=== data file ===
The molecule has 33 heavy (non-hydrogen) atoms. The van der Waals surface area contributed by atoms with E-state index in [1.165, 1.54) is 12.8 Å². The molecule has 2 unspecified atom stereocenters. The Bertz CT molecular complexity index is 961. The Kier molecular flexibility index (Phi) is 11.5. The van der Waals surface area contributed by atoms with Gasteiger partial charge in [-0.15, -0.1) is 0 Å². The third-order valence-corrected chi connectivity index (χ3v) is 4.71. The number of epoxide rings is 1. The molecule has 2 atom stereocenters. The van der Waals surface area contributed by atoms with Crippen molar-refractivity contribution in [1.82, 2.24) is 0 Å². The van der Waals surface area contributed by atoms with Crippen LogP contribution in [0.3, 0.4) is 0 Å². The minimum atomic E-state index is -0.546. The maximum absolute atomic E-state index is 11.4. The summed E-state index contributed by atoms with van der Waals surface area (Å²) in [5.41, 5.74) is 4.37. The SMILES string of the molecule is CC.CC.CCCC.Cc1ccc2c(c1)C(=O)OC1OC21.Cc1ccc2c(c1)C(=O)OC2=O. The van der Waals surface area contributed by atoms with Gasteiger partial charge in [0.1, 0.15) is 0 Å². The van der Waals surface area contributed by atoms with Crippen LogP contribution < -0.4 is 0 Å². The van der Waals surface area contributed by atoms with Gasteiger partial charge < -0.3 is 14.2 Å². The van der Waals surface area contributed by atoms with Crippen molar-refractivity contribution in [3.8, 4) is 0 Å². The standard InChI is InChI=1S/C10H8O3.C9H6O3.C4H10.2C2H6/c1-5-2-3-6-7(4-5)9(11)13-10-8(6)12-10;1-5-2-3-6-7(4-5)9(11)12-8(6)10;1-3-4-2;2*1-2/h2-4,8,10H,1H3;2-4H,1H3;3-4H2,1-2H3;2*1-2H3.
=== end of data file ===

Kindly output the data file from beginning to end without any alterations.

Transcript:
The molecule has 33 heavy (non-hydrogen) atoms. The van der Waals surface area contributed by atoms with E-state index in [1.165, 1.54) is 12.8 Å². The molecule has 2 unspecified atom stereocenters. The Bertz CT molecular complexity index is 961. The Kier molecular flexibility index (Phi) is 11.5. The van der Waals surface area contributed by atoms with Gasteiger partial charge in [-0.15, -0.1) is 0 Å². The third-order valence-corrected chi connectivity index (χ3v) is 4.71. The number of epoxide rings is 1. The molecule has 2 atom stereocenters. The van der Waals surface area contributed by atoms with Crippen molar-refractivity contribution in [1.82, 2.24) is 0 Å². The van der Waals surface area contributed by atoms with Crippen LogP contribution in [0.3, 0.4) is 0 Å². The minimum atomic E-state index is -0.546. The maximum absolute atomic E-state index is 11.4. The summed E-state index contributed by atoms with van der Waals surface area (Å²) in [5.41, 5.74) is 4.37. The SMILES string of the molecule is CC.CC.CCCC.Cc1ccc2c(c1)C(=O)OC1OC21.Cc1ccc2c(c1)C(=O)OC2=O. The van der Waals surface area contributed by atoms with Gasteiger partial charge in [0.1, 0.15) is 0 Å². The van der Waals surface area contributed by atoms with Crippen LogP contribution < -0.4 is 0 Å². The van der Waals surface area contributed by atoms with Gasteiger partial charge < -0.3 is 14.2 Å². The van der Waals surface area contributed by atoms with Crippen molar-refractivity contribution in [3.8, 4) is 0 Å². The standard InChI is InChI=1S/C10H8O3.C9H6O3.C4H10.2C2H6/c1-5-2-3-6-7(4-5)9(11)13-10-8(6)12-10;1-5-2-3-6-7(4-5)9(11)12-8(6)10;1-3-4-2;2*1-2/h2-4,8,10H,1H3;2-4H,1H3;3-4H2,1-2H3;2*1-2H3.